UK supermarket property deal value surged to a six year high last year as investors targeted retail real estate with steady returns.
According to the latest research, property investors pumped £1.78bn into the UK supermarket sector in 2019, an 80 per cent jump on the previous year.
There were 48 transactions during the year, up from 44 in 2018, with an average lot size of £37.07m.
If the British Land and Sainsbury’s joint venture disposal of a £493m portfolio to US retail investment trust Realty Income is taken into account, the number of stores traded during the year hit 60.
Despite the challenges facing the sector, investors were attracted to supermarket assets because most leases include rental increases in line with the retail price index, which had driven rents above their open market value.
The average return from a UK supermarket property investment achieved during 2019 was 5.1 per cent net yield, research by Colliers International found.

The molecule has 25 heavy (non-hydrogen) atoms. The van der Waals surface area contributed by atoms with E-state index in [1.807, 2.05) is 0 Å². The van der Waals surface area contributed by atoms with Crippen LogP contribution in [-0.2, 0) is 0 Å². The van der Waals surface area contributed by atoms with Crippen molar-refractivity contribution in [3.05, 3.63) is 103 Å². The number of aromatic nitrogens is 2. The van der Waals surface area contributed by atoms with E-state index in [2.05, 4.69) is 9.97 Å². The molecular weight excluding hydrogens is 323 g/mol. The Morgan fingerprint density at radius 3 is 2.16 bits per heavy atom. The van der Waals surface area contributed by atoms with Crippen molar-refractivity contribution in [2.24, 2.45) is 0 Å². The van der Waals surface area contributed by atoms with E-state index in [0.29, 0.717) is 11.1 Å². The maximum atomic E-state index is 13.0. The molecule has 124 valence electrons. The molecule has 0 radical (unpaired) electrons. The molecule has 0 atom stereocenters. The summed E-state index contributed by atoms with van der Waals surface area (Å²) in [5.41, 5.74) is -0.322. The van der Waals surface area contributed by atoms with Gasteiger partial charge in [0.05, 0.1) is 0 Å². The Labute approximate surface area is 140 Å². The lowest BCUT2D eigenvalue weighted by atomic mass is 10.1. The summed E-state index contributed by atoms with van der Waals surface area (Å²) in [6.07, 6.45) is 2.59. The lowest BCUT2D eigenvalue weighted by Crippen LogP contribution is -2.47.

The research showed that the grocery sector was the “stand-out performer” in a year that has been described as the “worst on record” for UK retailers.
Tom Edson, head of retail capital markets at Colliers, said: “Investors looking for property assets which offer solid returns underpinned by solid corporate covenants targeted the sector and took buying to levels that haven’t been seen since 2013.
“We have now seen capital market volumes in the sector of more than £1bn annually for the past decade.
“During a period when UK retailing – and the property market it supports – has continued to be the subject of negative sentiment, the grocery sector has been the stand-out performer.”